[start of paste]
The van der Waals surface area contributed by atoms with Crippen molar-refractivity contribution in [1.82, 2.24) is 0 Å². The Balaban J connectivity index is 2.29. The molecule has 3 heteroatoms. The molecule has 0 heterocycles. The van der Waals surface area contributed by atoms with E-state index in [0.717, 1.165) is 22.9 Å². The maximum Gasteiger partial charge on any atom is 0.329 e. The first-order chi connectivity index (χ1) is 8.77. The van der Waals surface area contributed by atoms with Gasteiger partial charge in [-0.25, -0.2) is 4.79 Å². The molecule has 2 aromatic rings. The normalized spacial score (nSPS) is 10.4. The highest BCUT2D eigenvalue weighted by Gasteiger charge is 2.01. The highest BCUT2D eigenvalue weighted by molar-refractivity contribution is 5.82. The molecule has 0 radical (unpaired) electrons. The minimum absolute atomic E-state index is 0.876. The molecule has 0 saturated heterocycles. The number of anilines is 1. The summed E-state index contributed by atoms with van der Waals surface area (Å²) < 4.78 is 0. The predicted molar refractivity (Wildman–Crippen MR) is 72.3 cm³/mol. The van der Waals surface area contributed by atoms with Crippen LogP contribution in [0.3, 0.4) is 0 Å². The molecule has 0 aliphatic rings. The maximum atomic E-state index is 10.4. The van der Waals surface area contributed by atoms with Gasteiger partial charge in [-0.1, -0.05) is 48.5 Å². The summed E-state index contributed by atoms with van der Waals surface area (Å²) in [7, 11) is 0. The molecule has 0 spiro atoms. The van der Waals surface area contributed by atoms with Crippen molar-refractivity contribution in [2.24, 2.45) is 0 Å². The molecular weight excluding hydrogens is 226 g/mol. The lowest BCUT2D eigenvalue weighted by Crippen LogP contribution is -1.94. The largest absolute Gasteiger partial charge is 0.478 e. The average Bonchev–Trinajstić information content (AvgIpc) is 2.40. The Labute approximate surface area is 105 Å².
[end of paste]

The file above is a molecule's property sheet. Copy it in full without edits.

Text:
The van der Waals surface area contributed by atoms with Crippen molar-refractivity contribution in [1.82, 2.24) is 0 Å². The Balaban J connectivity index is 2.29. The molecule has 3 heteroatoms. The molecule has 0 heterocycles. The van der Waals surface area contributed by atoms with E-state index in [0.717, 1.165) is 22.9 Å². The maximum Gasteiger partial charge on any atom is 0.329 e. The first-order chi connectivity index (χ1) is 8.77. The van der Waals surface area contributed by atoms with Gasteiger partial charge in [-0.25, -0.2) is 4.79 Å². The molecule has 2 aromatic rings. The normalized spacial score (nSPS) is 10.4. The highest BCUT2D eigenvalue weighted by Gasteiger charge is 2.01. The highest BCUT2D eigenvalue weighted by molar-refractivity contribution is 5.82. The molecule has 0 radical (unpaired) electrons. The minimum absolute atomic E-state index is 0.876. The molecule has 0 saturated heterocycles. The number of anilines is 1. The summed E-state index contributed by atoms with van der Waals surface area (Å²) < 4.78 is 0. The predicted molar refractivity (Wildman–Crippen MR) is 72.3 cm³/mol. The van der Waals surface area contributed by atoms with Crippen LogP contribution in [0.3, 0.4) is 0 Å². The molecule has 0 aliphatic rings. The maximum atomic E-state index is 10.4. The van der Waals surface area contributed by atoms with Gasteiger partial charge in [-0.1, -0.05) is 48.5 Å². The summed E-state index contributed by atoms with van der Waals surface area (Å²) in [7, 11) is 0. The molecule has 0 spiro atoms. The van der Waals surface area contributed by atoms with Crippen molar-refractivity contribution in [2.24, 2.45) is 0 Å². The molecular weight excluding hydrogens is 226 g/mol. The lowest BCUT2D eigenvalue weighted by Crippen LogP contribution is -1.94. The largest absolute Gasteiger partial charge is 0.478 e. The average Bonchev–Trinajstić information content (AvgIpc) is 2.40. The Labute approximate surface area is 105 Å².